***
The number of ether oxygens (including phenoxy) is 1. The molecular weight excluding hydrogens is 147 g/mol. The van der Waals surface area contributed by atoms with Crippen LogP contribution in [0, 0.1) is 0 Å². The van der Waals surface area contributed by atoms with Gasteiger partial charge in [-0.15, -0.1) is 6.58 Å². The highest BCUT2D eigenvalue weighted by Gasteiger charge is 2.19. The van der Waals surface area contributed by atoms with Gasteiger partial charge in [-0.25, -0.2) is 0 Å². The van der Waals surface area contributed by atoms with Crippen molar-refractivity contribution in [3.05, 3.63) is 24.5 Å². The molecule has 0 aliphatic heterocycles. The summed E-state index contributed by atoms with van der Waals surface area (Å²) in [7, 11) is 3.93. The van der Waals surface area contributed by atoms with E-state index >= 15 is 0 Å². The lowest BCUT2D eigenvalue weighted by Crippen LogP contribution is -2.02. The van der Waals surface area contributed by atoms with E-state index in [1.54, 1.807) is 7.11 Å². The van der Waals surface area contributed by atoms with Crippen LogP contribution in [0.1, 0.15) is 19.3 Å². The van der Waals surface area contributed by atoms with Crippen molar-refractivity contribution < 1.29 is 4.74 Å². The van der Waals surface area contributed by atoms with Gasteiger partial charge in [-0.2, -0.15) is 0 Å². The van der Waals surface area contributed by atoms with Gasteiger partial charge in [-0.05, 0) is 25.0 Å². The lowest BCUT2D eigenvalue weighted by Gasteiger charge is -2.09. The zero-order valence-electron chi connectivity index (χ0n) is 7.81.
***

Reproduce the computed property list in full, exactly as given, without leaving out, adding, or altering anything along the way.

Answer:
The number of ether oxygens (including phenoxy) is 1. The molecular weight excluding hydrogens is 147 g/mol. The van der Waals surface area contributed by atoms with Crippen LogP contribution in [0, 0.1) is 0 Å². The van der Waals surface area contributed by atoms with Gasteiger partial charge in [-0.15, -0.1) is 6.58 Å². The highest BCUT2D eigenvalue weighted by Gasteiger charge is 2.19. The van der Waals surface area contributed by atoms with Gasteiger partial charge in [-0.25, -0.2) is 0 Å². The van der Waals surface area contributed by atoms with Crippen molar-refractivity contribution in [3.05, 3.63) is 24.5 Å². The molecule has 0 aliphatic heterocycles. The summed E-state index contributed by atoms with van der Waals surface area (Å²) in [7, 11) is 3.93. The van der Waals surface area contributed by atoms with E-state index >= 15 is 0 Å². The lowest BCUT2D eigenvalue weighted by Crippen LogP contribution is -2.02. The van der Waals surface area contributed by atoms with E-state index in [1.54, 1.807) is 7.11 Å². The van der Waals surface area contributed by atoms with Crippen LogP contribution in [0.1, 0.15) is 19.3 Å². The van der Waals surface area contributed by atoms with Crippen molar-refractivity contribution < 1.29 is 4.74 Å². The van der Waals surface area contributed by atoms with Gasteiger partial charge in [-0.2, -0.15) is 0 Å². The van der Waals surface area contributed by atoms with Gasteiger partial charge in [-0.05, 0) is 25.0 Å². The lowest BCUT2D eigenvalue weighted by Gasteiger charge is -2.09. The zero-order valence-electron chi connectivity index (χ0n) is 7.81.